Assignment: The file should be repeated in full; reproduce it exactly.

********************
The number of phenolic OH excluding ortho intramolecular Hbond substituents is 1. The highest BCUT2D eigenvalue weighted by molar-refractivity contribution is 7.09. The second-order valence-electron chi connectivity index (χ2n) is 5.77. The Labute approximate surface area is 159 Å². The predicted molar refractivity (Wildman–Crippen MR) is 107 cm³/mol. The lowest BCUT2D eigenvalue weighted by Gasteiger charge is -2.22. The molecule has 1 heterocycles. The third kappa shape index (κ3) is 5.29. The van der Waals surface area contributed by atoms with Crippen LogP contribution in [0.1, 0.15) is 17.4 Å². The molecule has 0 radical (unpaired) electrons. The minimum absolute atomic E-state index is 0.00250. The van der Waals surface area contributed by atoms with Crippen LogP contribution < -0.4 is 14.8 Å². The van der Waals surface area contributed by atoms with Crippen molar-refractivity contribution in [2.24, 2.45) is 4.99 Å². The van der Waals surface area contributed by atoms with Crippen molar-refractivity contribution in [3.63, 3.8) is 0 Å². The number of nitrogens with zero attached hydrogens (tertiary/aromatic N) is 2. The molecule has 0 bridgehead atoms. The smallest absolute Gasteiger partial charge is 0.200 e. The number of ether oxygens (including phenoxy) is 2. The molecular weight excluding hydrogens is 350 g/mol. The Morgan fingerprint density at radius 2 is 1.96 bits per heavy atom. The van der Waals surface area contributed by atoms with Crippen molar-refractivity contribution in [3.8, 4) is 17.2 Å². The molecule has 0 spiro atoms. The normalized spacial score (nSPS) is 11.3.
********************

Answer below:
The number of phenolic OH excluding ortho intramolecular Hbond substituents is 1. The highest BCUT2D eigenvalue weighted by molar-refractivity contribution is 7.09. The second-order valence-electron chi connectivity index (χ2n) is 5.77. The Labute approximate surface area is 159 Å². The predicted molar refractivity (Wildman–Crippen MR) is 107 cm³/mol. The lowest BCUT2D eigenvalue weighted by Gasteiger charge is -2.22. The molecule has 1 heterocycles. The third kappa shape index (κ3) is 5.29. The van der Waals surface area contributed by atoms with Crippen LogP contribution in [0.1, 0.15) is 17.4 Å². The molecule has 0 radical (unpaired) electrons. The minimum absolute atomic E-state index is 0.00250. The van der Waals surface area contributed by atoms with Crippen LogP contribution < -0.4 is 14.8 Å². The van der Waals surface area contributed by atoms with Crippen molar-refractivity contribution in [2.24, 2.45) is 4.99 Å². The van der Waals surface area contributed by atoms with Crippen molar-refractivity contribution in [3.63, 3.8) is 0 Å². The number of nitrogens with zero attached hydrogens (tertiary/aromatic N) is 2. The molecule has 0 bridgehead atoms. The smallest absolute Gasteiger partial charge is 0.200 e. The number of ether oxygens (including phenoxy) is 2. The molecular weight excluding hydrogens is 350 g/mol. The Morgan fingerprint density at radius 2 is 1.96 bits per heavy atom. The van der Waals surface area contributed by atoms with Crippen molar-refractivity contribution in [3.8, 4) is 17.2 Å². The molecule has 0 spiro atoms. The normalized spacial score (nSPS) is 11.3.